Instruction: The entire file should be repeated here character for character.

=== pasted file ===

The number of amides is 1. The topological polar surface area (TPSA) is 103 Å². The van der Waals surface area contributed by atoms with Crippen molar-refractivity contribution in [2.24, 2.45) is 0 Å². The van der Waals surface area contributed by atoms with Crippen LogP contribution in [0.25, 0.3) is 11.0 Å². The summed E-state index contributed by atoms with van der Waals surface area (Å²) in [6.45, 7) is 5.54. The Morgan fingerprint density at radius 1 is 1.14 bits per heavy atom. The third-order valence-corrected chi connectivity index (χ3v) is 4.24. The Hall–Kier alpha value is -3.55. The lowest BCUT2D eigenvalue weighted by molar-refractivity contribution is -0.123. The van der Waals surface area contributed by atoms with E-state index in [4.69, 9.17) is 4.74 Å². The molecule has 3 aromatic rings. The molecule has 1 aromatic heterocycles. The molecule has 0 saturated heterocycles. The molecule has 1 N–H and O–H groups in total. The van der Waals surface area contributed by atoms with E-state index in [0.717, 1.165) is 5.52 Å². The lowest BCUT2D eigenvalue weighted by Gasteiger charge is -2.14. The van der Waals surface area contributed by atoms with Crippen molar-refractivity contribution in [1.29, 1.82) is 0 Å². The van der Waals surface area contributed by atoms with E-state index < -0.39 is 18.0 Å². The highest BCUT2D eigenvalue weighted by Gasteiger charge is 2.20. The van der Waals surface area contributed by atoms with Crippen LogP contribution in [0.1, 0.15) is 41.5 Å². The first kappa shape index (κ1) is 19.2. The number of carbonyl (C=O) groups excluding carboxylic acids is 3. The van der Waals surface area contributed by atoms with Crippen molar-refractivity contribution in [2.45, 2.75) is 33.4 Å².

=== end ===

The number of amides is 1. The topological polar surface area (TPSA) is 103 Å². The van der Waals surface area contributed by atoms with Crippen molar-refractivity contribution in [2.24, 2.45) is 0 Å². The van der Waals surface area contributed by atoms with Crippen LogP contribution in [0.25, 0.3) is 11.0 Å². The summed E-state index contributed by atoms with van der Waals surface area (Å²) in [6.45, 7) is 5.54. The Morgan fingerprint density at radius 1 is 1.14 bits per heavy atom. The third-order valence-corrected chi connectivity index (χ3v) is 4.24. The Hall–Kier alpha value is -3.55. The lowest BCUT2D eigenvalue weighted by molar-refractivity contribution is -0.123. The van der Waals surface area contributed by atoms with E-state index in [4.69, 9.17) is 4.74 Å². The molecule has 3 aromatic rings. The molecule has 1 aromatic heterocycles. The molecule has 0 saturated heterocycles. The molecule has 1 N–H and O–H groups in total. The van der Waals surface area contributed by atoms with E-state index in [0.717, 1.165) is 5.52 Å². The lowest BCUT2D eigenvalue weighted by Gasteiger charge is -2.14. The van der Waals surface area contributed by atoms with Crippen molar-refractivity contribution in [1.29, 1.82) is 0 Å². The van der Waals surface area contributed by atoms with E-state index < -0.39 is 18.0 Å². The highest BCUT2D eigenvalue weighted by Gasteiger charge is 2.20. The van der Waals surface area contributed by atoms with Crippen LogP contribution in [0.1, 0.15) is 41.5 Å². The first kappa shape index (κ1) is 19.2. The number of carbonyl (C=O) groups excluding carboxylic acids is 3. The van der Waals surface area contributed by atoms with Crippen molar-refractivity contribution in [2.45, 2.75) is 33.4 Å².